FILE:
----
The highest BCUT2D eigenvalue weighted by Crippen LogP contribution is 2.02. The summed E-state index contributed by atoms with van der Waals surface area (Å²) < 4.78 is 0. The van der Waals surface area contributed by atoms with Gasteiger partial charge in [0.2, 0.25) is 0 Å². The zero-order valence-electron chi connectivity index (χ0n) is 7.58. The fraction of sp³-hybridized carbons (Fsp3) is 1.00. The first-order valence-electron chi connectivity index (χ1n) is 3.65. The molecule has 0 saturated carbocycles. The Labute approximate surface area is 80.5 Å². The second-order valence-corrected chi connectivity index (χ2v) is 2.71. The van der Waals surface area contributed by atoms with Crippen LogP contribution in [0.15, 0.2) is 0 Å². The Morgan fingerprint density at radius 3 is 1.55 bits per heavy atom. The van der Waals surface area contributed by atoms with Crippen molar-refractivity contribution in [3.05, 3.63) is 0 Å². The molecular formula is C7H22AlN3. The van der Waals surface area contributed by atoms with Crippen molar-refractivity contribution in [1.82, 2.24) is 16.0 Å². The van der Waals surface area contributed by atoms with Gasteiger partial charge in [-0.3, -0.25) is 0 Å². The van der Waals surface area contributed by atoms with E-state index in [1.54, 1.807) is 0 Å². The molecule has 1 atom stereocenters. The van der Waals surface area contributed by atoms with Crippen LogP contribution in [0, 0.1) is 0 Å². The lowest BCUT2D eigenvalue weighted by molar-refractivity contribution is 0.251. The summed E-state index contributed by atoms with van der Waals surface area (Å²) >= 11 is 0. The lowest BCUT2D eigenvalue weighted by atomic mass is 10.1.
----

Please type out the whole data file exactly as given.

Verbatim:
The highest BCUT2D eigenvalue weighted by Crippen LogP contribution is 2.02. The summed E-state index contributed by atoms with van der Waals surface area (Å²) < 4.78 is 0. The van der Waals surface area contributed by atoms with Gasteiger partial charge in [0.2, 0.25) is 0 Å². The zero-order valence-electron chi connectivity index (χ0n) is 7.58. The fraction of sp³-hybridized carbons (Fsp3) is 1.00. The first-order valence-electron chi connectivity index (χ1n) is 3.65. The molecule has 0 saturated carbocycles. The Labute approximate surface area is 80.5 Å². The second-order valence-corrected chi connectivity index (χ2v) is 2.71. The van der Waals surface area contributed by atoms with Crippen LogP contribution in [0.15, 0.2) is 0 Å². The Morgan fingerprint density at radius 3 is 1.55 bits per heavy atom. The van der Waals surface area contributed by atoms with Crippen molar-refractivity contribution in [3.05, 3.63) is 0 Å². The molecular formula is C7H22AlN3. The van der Waals surface area contributed by atoms with Crippen molar-refractivity contribution in [1.82, 2.24) is 16.0 Å². The van der Waals surface area contributed by atoms with Gasteiger partial charge in [-0.3, -0.25) is 0 Å². The van der Waals surface area contributed by atoms with E-state index in [1.54, 1.807) is 0 Å². The molecule has 1 atom stereocenters. The van der Waals surface area contributed by atoms with Crippen LogP contribution in [0, 0.1) is 0 Å². The lowest BCUT2D eigenvalue weighted by molar-refractivity contribution is 0.251. The summed E-state index contributed by atoms with van der Waals surface area (Å²) >= 11 is 0. The lowest BCUT2D eigenvalue weighted by atomic mass is 10.1.